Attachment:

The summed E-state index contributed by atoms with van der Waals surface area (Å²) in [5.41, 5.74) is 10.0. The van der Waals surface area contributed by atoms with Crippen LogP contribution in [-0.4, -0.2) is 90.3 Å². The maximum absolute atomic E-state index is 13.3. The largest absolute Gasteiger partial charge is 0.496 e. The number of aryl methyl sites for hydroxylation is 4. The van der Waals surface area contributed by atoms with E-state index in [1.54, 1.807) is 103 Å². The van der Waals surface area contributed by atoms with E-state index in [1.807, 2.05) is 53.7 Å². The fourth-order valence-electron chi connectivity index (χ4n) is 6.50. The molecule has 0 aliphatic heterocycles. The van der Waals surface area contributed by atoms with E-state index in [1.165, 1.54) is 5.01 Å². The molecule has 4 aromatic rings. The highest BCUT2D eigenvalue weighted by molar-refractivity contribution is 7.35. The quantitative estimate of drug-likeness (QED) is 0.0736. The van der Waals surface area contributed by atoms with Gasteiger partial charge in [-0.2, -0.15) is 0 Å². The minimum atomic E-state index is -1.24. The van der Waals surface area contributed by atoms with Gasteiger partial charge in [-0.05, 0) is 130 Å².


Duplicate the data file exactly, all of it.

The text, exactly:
The summed E-state index contributed by atoms with van der Waals surface area (Å²) in [5.41, 5.74) is 10.0. The van der Waals surface area contributed by atoms with Crippen LogP contribution in [-0.4, -0.2) is 90.3 Å². The maximum absolute atomic E-state index is 13.3. The largest absolute Gasteiger partial charge is 0.496 e. The number of aryl methyl sites for hydroxylation is 4. The van der Waals surface area contributed by atoms with E-state index in [1.54, 1.807) is 103 Å². The van der Waals surface area contributed by atoms with E-state index in [1.807, 2.05) is 53.7 Å². The fourth-order valence-electron chi connectivity index (χ4n) is 6.50. The molecule has 0 aliphatic heterocycles. The van der Waals surface area contributed by atoms with E-state index in [1.165, 1.54) is 5.01 Å². The molecule has 4 aromatic rings. The highest BCUT2D eigenvalue weighted by molar-refractivity contribution is 7.35. The quantitative estimate of drug-likeness (QED) is 0.0736. The van der Waals surface area contributed by atoms with Gasteiger partial charge in [-0.2, -0.15) is 0 Å². The minimum atomic E-state index is -1.24. The van der Waals surface area contributed by atoms with Gasteiger partial charge in [-0.05, 0) is 130 Å².